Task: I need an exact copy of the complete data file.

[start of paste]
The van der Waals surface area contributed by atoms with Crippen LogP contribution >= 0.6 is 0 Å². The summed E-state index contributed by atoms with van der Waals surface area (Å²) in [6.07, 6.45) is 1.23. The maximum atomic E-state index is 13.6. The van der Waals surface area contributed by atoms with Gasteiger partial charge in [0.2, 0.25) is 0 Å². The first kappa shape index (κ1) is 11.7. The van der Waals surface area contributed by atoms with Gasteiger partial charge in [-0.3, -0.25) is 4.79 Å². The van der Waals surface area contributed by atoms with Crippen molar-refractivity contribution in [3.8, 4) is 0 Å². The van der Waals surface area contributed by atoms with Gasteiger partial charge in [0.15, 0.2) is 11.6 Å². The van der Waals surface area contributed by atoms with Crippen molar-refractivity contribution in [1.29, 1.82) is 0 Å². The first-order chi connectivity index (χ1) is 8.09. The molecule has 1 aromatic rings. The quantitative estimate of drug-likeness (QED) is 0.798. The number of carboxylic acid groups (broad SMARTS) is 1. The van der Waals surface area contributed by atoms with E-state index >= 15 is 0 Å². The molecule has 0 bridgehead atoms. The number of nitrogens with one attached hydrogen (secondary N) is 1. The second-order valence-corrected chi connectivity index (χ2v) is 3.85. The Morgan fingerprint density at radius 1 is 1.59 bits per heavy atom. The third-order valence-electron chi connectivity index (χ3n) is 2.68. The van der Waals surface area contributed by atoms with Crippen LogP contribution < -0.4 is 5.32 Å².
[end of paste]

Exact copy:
The van der Waals surface area contributed by atoms with Crippen LogP contribution >= 0.6 is 0 Å². The summed E-state index contributed by atoms with van der Waals surface area (Å²) in [6.07, 6.45) is 1.23. The maximum atomic E-state index is 13.6. The van der Waals surface area contributed by atoms with Gasteiger partial charge in [0.2, 0.25) is 0 Å². The first kappa shape index (κ1) is 11.7. The van der Waals surface area contributed by atoms with Gasteiger partial charge in [-0.3, -0.25) is 4.79 Å². The van der Waals surface area contributed by atoms with Crippen molar-refractivity contribution in [3.8, 4) is 0 Å². The van der Waals surface area contributed by atoms with Gasteiger partial charge in [0.15, 0.2) is 11.6 Å². The van der Waals surface area contributed by atoms with Crippen molar-refractivity contribution in [1.29, 1.82) is 0 Å². The first-order chi connectivity index (χ1) is 8.09. The molecule has 1 aromatic rings. The quantitative estimate of drug-likeness (QED) is 0.798. The number of carboxylic acid groups (broad SMARTS) is 1. The van der Waals surface area contributed by atoms with E-state index >= 15 is 0 Å². The molecule has 0 bridgehead atoms. The number of nitrogens with one attached hydrogen (secondary N) is 1. The second-order valence-corrected chi connectivity index (χ2v) is 3.85. The Morgan fingerprint density at radius 1 is 1.59 bits per heavy atom. The third-order valence-electron chi connectivity index (χ3n) is 2.68. The van der Waals surface area contributed by atoms with Crippen LogP contribution < -0.4 is 5.32 Å².